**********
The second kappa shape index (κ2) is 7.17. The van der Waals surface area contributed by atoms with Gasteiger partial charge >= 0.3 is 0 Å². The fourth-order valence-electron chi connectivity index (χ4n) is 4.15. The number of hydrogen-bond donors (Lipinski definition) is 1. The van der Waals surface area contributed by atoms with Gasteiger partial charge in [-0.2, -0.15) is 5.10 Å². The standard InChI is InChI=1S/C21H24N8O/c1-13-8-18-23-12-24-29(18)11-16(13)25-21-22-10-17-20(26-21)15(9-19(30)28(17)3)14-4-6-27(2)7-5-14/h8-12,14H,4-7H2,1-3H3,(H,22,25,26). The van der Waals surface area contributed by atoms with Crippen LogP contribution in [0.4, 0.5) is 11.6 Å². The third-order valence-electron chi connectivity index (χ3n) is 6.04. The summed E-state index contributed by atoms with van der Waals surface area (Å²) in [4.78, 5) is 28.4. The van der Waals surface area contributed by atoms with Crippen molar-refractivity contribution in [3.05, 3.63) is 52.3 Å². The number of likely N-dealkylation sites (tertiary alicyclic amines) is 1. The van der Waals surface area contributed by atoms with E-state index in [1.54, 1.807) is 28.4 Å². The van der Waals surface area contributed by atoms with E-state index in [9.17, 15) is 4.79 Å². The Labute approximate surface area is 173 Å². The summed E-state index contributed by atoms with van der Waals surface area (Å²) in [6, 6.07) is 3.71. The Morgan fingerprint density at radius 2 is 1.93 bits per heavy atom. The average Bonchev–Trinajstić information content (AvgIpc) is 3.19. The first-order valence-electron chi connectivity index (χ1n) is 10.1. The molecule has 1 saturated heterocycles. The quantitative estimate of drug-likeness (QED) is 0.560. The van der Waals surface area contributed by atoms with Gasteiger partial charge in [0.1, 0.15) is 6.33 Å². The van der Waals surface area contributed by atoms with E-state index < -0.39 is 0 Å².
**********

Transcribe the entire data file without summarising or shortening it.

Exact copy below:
The second kappa shape index (κ2) is 7.17. The van der Waals surface area contributed by atoms with Gasteiger partial charge >= 0.3 is 0 Å². The fourth-order valence-electron chi connectivity index (χ4n) is 4.15. The number of hydrogen-bond donors (Lipinski definition) is 1. The van der Waals surface area contributed by atoms with Gasteiger partial charge in [-0.2, -0.15) is 5.10 Å². The standard InChI is InChI=1S/C21H24N8O/c1-13-8-18-23-12-24-29(18)11-16(13)25-21-22-10-17-20(26-21)15(9-19(30)28(17)3)14-4-6-27(2)7-5-14/h8-12,14H,4-7H2,1-3H3,(H,22,25,26). The van der Waals surface area contributed by atoms with Crippen LogP contribution in [0.4, 0.5) is 11.6 Å². The third-order valence-electron chi connectivity index (χ3n) is 6.04. The summed E-state index contributed by atoms with van der Waals surface area (Å²) in [4.78, 5) is 28.4. The van der Waals surface area contributed by atoms with Crippen molar-refractivity contribution in [3.05, 3.63) is 52.3 Å². The number of likely N-dealkylation sites (tertiary alicyclic amines) is 1. The van der Waals surface area contributed by atoms with E-state index in [1.54, 1.807) is 28.4 Å². The van der Waals surface area contributed by atoms with E-state index in [9.17, 15) is 4.79 Å². The Labute approximate surface area is 173 Å². The summed E-state index contributed by atoms with van der Waals surface area (Å²) in [6, 6.07) is 3.71. The Morgan fingerprint density at radius 2 is 1.93 bits per heavy atom. The average Bonchev–Trinajstić information content (AvgIpc) is 3.19. The first-order valence-electron chi connectivity index (χ1n) is 10.1. The molecule has 1 saturated heterocycles. The quantitative estimate of drug-likeness (QED) is 0.560. The van der Waals surface area contributed by atoms with Gasteiger partial charge in [0.1, 0.15) is 6.33 Å². The van der Waals surface area contributed by atoms with E-state index < -0.39 is 0 Å².